Though the outcome was not necessarily inevitable, it is unsurprising.
In what looks like nice weather, a whole lot of Chinese gathered together in groups today to protest Japan's effective control of the Senkaku Islands. The demonstrators shouted anti-Japanese slogans and called for boycotts of Japanese goods. An Ito-Yokado store in Chengdu lost its front windows.
So much for a winding down of tensions after the Kan-Wen meeting on the sidelines of the ASEM meeting in Brussels.
To be fair, Japan's right wingers got in their licks in first, with a demonstration two weeks ago in Shibuya decrying the Japanese government's lack of spine in releasing with the Chinese fishing boat captain accused of ramming two Japanese Coast Guard vessels. They had a repeat performance near the Chinese Embassy in Tokyo today.
However, today's spontaneous and window-smashing demonstrations in Chengdu, Hangzhou and other cities -- as well covered by the national media as the Shibuya demonstrations of two weeks ago and today's were ignored -- will feed into the growing Japanese populist narrative that the Chinese have lost all sense of proportion, that they have become drunk with power and self-righteousness.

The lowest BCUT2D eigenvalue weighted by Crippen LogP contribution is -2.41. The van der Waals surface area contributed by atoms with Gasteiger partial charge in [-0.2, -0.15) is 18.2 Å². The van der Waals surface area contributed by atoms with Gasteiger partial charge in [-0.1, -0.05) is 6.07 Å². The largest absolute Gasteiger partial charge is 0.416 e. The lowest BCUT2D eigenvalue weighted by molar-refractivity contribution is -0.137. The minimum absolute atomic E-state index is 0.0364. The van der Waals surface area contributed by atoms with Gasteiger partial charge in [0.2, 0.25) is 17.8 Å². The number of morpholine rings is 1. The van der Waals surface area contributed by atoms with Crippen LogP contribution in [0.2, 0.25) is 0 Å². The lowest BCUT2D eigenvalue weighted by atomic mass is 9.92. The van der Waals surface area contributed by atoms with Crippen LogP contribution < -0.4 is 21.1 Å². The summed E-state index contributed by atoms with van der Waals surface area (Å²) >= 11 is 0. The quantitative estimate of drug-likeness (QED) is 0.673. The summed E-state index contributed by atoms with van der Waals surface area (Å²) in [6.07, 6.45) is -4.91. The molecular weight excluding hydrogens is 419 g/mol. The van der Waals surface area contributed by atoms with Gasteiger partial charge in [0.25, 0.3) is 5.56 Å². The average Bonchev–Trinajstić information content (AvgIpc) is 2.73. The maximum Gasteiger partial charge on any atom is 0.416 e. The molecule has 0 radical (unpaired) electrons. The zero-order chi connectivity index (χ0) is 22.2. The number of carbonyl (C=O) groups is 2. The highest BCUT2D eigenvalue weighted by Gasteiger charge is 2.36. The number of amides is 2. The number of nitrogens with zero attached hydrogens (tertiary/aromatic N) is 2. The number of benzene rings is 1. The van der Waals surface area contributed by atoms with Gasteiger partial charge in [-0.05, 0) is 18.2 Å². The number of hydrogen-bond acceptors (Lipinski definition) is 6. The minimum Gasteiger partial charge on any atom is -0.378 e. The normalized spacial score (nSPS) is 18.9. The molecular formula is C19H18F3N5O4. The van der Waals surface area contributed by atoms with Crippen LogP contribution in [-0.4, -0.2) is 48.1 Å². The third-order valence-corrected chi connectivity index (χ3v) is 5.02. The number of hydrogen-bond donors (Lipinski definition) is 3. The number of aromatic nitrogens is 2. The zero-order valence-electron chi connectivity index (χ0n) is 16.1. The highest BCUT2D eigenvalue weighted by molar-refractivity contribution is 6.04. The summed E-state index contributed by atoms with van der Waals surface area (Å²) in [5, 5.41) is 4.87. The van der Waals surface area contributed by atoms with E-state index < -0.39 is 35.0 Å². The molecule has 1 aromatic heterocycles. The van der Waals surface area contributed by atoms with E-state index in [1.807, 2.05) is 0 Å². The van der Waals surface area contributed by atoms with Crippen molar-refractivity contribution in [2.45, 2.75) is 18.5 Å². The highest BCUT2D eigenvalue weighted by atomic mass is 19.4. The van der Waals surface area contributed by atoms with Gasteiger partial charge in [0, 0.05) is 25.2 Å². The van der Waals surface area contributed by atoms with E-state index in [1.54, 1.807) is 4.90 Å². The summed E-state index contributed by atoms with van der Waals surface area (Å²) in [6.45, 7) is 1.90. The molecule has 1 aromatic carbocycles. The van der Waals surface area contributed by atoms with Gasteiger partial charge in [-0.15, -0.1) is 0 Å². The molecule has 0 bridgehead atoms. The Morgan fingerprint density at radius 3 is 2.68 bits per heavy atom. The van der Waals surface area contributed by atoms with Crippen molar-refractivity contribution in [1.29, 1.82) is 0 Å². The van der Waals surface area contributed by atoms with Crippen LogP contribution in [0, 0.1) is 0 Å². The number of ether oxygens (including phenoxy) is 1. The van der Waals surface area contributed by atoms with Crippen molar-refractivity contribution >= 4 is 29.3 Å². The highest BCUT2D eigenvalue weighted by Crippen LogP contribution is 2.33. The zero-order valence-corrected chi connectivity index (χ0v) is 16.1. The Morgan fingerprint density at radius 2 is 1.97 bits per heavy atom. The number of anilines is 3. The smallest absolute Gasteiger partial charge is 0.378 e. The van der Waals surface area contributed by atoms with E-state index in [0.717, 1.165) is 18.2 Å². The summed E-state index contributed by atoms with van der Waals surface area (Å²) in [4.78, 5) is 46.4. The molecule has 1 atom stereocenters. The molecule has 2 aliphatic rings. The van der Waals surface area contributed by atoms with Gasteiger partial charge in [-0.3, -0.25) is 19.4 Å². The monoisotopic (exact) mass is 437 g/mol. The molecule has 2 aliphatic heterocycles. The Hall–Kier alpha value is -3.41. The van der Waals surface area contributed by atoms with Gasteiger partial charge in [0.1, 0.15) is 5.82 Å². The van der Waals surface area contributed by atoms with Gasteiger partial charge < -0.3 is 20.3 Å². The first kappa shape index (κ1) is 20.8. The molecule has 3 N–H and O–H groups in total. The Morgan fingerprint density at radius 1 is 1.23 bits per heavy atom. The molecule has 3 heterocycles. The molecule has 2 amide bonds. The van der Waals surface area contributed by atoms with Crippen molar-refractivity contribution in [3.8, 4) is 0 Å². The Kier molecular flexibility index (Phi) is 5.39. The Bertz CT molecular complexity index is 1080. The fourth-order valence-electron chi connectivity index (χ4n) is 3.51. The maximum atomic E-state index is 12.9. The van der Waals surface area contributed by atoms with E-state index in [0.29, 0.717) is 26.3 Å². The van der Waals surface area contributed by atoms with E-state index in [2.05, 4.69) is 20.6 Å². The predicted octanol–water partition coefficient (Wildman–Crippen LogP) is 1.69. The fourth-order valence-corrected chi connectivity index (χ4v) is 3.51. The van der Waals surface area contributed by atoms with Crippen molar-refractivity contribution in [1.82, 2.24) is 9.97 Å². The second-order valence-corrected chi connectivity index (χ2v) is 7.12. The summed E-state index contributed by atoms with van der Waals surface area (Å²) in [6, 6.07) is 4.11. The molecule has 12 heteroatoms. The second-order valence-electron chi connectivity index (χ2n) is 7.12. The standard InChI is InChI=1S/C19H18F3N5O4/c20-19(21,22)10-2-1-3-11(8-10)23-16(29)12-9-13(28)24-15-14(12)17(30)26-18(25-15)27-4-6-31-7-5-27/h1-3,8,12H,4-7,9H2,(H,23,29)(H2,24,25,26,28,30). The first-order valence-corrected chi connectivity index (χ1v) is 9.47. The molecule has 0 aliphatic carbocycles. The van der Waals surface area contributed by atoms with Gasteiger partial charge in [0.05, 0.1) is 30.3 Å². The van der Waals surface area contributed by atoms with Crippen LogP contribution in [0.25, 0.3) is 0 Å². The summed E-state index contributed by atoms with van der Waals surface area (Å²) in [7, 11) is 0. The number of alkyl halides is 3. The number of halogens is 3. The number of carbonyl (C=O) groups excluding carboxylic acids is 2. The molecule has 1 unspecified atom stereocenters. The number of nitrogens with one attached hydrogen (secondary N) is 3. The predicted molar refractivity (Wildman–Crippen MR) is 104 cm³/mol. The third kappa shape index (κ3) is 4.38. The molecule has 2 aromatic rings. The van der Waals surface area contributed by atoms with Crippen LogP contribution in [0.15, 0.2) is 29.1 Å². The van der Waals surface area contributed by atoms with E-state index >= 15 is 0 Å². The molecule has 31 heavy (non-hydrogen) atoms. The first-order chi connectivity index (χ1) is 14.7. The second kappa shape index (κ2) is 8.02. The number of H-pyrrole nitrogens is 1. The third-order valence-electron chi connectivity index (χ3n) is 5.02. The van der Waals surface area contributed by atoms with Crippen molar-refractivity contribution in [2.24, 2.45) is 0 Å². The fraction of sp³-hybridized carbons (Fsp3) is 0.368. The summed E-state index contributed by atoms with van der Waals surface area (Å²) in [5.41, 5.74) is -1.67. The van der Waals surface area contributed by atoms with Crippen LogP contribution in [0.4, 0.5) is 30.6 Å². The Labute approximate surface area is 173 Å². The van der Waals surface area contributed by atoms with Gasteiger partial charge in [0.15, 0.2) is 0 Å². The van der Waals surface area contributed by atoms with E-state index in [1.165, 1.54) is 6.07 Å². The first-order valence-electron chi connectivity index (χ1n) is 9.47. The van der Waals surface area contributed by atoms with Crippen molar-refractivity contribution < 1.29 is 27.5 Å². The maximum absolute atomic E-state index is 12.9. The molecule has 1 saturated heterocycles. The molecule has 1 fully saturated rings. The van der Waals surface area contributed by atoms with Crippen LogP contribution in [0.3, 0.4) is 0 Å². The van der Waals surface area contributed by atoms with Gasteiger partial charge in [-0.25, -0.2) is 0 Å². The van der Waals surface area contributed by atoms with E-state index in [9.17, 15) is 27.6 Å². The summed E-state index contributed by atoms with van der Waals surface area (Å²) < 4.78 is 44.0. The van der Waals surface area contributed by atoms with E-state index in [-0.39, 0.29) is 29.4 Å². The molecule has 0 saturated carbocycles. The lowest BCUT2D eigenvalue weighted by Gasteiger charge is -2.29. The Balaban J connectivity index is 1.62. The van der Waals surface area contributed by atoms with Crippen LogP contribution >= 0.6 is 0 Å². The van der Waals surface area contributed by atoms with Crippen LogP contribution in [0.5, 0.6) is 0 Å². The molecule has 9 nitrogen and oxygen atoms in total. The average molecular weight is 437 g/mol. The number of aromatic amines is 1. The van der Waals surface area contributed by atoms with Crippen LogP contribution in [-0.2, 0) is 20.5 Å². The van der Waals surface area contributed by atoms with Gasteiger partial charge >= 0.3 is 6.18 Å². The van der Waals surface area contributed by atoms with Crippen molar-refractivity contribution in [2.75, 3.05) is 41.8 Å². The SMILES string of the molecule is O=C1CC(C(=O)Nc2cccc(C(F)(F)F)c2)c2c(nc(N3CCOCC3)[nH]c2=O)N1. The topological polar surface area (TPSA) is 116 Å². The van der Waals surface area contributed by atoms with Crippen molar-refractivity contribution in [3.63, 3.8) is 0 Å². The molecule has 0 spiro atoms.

However, before anyone mouthes off about the special character of anti-Japanese feeling in China and its official sanction as special root causes of the demonstrations and the outbreak of violence, there should be an admission that the formation of instant mobs seeking redress for some wrong is a chronic feature of modern China. There are demonstrations of this kind, many descending into violence, on matters regarding land control, food safety, political corruption and the like. Mob activity is therefore not necessarily indicative of a particularly strong anti-Japanese feeling.
Mob actions in China should also be seen as the physical expressions of what were out-oud wishes or off-the-cuff remarks of Communist Party leaders. In attacking Japanese possessions inside China, members of the public are reconfirming locally the threats that leaders such as Premier Wen Jiabao made on the national level.
Finding federalism in the Philippines
6 hours ago